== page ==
A group of doctors is threatening to stand candidates at the next general election in revenge for the Health and Social Care Bill. The anti-reform medics plan to target at least 50 senior Liberal Democrats and Conservatives with small majorities, running on what Clive Peedell, co-chair of the NHS Consultants’ Association, describes as “the non-party, independent ticket of defending the NHS.”
It would be mere quibbling to point out that 50 candidates standing on a common platform would be a party, not a non-party, nor independent. More salient is that the history of similar movements and independent candidates in general elections offers little encouragement for Dr Peedell and his colleagues. In 1990, a group of GPs established the NHS Supporters Party, with the identical aim of standing 50 parliamentary candidates; the peak of its success was to achieve ninth place in the Mid-Staffordshire by-election of that year, with 102 votes.
Despite their disdain for the established parties, voters are very reluctant to vote for independent candidates, however much they may like the idea in principle. Both the main parties could at least form a government, and will have policies in all areas that have some chance of being implemented. In practice, independent candidates largely serve as receptacles for protest votes.
Recent years offer two notable exceptions: in 2001, Dr Richard Taylor was elected in Wyre Forest on a platform of restoring the Accident & Emergency unit at Kidderminster Hospital, and in 1997 Martin Bell was elected in Tatton on a platform of not being Neil Hamilton. These examples show that for an independent candidate to win, they need an issue that is very local, very specific, and very popular. They also need the connivance of at least one major party—Labour dropped out in Tatton, and the Liberal Democrats did not stand in either seat. None of these conditions are in place for Dr Peedell’s group.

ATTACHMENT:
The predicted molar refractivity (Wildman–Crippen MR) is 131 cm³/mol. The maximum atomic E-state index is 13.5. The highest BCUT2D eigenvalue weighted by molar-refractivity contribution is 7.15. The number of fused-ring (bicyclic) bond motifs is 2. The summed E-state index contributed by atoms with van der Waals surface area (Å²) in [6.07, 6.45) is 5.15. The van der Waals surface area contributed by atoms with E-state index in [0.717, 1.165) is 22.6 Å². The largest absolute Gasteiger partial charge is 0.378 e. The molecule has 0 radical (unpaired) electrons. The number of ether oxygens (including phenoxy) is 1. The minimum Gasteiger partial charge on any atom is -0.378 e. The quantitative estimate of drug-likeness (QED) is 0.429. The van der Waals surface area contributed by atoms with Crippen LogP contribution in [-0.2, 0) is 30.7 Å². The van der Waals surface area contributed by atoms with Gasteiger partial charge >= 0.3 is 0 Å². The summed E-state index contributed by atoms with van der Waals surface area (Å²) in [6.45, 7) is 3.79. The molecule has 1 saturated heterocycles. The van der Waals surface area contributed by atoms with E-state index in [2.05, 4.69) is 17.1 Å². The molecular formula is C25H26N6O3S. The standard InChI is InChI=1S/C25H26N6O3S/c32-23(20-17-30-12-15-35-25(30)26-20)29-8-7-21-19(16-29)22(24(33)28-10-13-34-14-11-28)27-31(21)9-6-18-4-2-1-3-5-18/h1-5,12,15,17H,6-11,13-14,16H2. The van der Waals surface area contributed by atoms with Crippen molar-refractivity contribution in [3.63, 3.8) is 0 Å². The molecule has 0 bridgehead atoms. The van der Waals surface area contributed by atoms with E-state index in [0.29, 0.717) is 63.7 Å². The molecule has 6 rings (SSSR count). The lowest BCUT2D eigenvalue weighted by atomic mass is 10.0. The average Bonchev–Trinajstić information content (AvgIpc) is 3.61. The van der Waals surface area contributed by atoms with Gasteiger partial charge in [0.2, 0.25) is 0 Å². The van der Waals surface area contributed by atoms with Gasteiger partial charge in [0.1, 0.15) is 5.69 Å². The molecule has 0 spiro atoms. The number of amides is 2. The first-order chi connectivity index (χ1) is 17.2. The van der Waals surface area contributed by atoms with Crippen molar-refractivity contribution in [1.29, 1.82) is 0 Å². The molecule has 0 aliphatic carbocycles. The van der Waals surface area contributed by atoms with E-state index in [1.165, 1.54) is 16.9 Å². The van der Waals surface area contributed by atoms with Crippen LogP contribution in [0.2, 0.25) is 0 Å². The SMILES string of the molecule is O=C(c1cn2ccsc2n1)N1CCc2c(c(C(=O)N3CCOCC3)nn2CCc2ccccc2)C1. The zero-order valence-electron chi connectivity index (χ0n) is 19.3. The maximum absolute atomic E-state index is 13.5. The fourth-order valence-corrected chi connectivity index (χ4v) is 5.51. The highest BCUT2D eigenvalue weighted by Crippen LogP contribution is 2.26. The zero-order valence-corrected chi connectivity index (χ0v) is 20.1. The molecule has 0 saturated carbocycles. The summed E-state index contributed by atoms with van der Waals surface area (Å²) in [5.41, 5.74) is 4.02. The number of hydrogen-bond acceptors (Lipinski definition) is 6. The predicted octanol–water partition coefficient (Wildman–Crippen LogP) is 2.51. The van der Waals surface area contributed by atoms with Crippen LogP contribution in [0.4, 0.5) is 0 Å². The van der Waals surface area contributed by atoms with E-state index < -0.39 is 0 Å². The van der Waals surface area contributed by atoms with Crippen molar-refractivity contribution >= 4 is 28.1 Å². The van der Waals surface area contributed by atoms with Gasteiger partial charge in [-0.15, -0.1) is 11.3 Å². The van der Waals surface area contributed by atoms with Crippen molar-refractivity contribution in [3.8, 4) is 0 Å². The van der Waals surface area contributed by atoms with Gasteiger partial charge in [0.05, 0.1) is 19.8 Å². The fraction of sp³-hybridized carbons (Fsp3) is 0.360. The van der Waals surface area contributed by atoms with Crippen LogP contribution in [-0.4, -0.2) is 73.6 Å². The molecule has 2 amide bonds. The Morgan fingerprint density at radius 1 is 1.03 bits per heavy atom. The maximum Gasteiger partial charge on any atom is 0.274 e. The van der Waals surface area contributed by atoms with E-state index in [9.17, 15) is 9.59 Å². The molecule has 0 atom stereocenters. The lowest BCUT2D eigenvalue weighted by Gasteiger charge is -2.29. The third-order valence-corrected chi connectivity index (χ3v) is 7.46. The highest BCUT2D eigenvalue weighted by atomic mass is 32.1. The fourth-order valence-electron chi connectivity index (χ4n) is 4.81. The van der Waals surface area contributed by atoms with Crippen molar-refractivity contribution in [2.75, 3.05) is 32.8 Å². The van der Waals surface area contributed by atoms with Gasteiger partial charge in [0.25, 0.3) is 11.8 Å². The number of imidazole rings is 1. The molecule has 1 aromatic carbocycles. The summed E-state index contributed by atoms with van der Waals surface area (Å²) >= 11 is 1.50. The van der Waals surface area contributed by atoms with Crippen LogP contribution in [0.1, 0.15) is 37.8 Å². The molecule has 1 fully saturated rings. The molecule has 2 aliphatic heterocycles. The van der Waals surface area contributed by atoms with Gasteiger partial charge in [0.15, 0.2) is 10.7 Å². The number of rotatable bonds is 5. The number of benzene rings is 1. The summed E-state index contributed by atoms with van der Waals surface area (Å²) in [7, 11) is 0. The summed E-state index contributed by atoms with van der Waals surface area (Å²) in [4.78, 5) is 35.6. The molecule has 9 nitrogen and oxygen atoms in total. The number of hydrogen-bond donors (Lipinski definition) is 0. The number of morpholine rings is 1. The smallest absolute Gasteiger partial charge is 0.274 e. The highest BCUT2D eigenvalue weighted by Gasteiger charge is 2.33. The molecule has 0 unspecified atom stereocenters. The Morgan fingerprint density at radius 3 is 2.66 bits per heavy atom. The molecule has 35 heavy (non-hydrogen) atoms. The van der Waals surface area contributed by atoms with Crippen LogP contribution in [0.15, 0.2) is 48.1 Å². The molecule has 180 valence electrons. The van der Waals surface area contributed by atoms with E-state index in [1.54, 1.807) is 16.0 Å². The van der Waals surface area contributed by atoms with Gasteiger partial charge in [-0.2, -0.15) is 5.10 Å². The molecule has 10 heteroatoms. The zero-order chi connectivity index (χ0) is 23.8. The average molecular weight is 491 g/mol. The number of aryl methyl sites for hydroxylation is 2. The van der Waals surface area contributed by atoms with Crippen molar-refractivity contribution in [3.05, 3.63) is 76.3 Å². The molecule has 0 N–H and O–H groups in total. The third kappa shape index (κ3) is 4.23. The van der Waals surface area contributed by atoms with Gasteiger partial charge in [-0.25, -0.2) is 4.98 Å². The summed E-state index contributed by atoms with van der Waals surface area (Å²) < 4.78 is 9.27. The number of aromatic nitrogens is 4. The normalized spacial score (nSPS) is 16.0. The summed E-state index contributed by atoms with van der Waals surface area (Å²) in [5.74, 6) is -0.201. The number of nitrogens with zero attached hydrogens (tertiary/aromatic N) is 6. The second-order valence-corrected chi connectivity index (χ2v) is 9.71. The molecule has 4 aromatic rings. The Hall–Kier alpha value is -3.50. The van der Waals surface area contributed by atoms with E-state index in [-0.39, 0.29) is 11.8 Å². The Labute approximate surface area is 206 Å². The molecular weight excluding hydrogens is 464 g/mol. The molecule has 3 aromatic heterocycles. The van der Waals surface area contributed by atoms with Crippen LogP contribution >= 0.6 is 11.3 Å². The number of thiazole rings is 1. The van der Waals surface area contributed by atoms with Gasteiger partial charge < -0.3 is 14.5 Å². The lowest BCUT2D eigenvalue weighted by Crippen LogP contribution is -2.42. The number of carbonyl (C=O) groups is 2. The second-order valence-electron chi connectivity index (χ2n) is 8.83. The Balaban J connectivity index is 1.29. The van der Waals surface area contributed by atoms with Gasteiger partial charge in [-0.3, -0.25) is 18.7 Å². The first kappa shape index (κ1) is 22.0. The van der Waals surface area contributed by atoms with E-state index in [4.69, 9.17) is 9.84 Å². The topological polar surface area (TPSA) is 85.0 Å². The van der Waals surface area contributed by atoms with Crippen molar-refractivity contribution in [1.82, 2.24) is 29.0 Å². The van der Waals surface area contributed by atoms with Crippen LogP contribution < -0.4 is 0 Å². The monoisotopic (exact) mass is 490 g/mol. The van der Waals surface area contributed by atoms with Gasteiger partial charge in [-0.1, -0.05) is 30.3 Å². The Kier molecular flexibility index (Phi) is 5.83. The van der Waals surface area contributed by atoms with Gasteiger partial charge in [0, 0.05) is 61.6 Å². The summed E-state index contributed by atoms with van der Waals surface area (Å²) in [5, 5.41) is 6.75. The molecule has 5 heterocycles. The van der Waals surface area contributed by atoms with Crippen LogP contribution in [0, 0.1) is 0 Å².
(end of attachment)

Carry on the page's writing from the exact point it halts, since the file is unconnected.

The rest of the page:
But suppose it defied history and managed to make an impact. What is its potential support, and how could it affect the result of a general election? Earlier this week I conducted a poll to find out. In the standard voting intention we found Labour on 41%, with the Conservatives on 36%, and the Lib Dems on 9%.
Interviewees were then told: “Some doctors opposed to the coalition government’s policies on the NHS have suggested they may put up candidates at the next election on a non-party, independent ticket of defending the NHS.” When we asked how they would vote in such a scenario, the NHS candidates came third, with 18%. This included 4% of those who would otherwise have voted Tory—but 15% of Liberal Democrats and fully one fifth of Labour voters. Labour’s five-point margin became a Conservative lead, of 33% to 30%. The Liberal Democrats fell to 7%.
According to UK Polling Report’s “Swingometer,” (which should be taken with a considerable pinch of salt in this case, since we do not know how the NHS candidates’ votes would be distributed), the effect of Dr Peedell’s intervention would be to transform a comfortable outright Labour victory into a hung parliament with the Conservatives just four seats short of a majority.
The poll also found that only 19% supported the health reforms, but this included 51% of Conservatives, as well as 14% of Liberal Democrats. Given the fierce debate, it is worth noting that only 50% said they opposed the plans, 16% said they neither supported nor opposed them, and a further 15% did not know.
This article first appeared on ConservativeHome.com. For further details of the research, please go to www.lordashcroft.com.
Lord Ashcroft is an international businessman, author, and philanthropist. From 2005 to 2010 he was deputy chairman of the Conservative Party.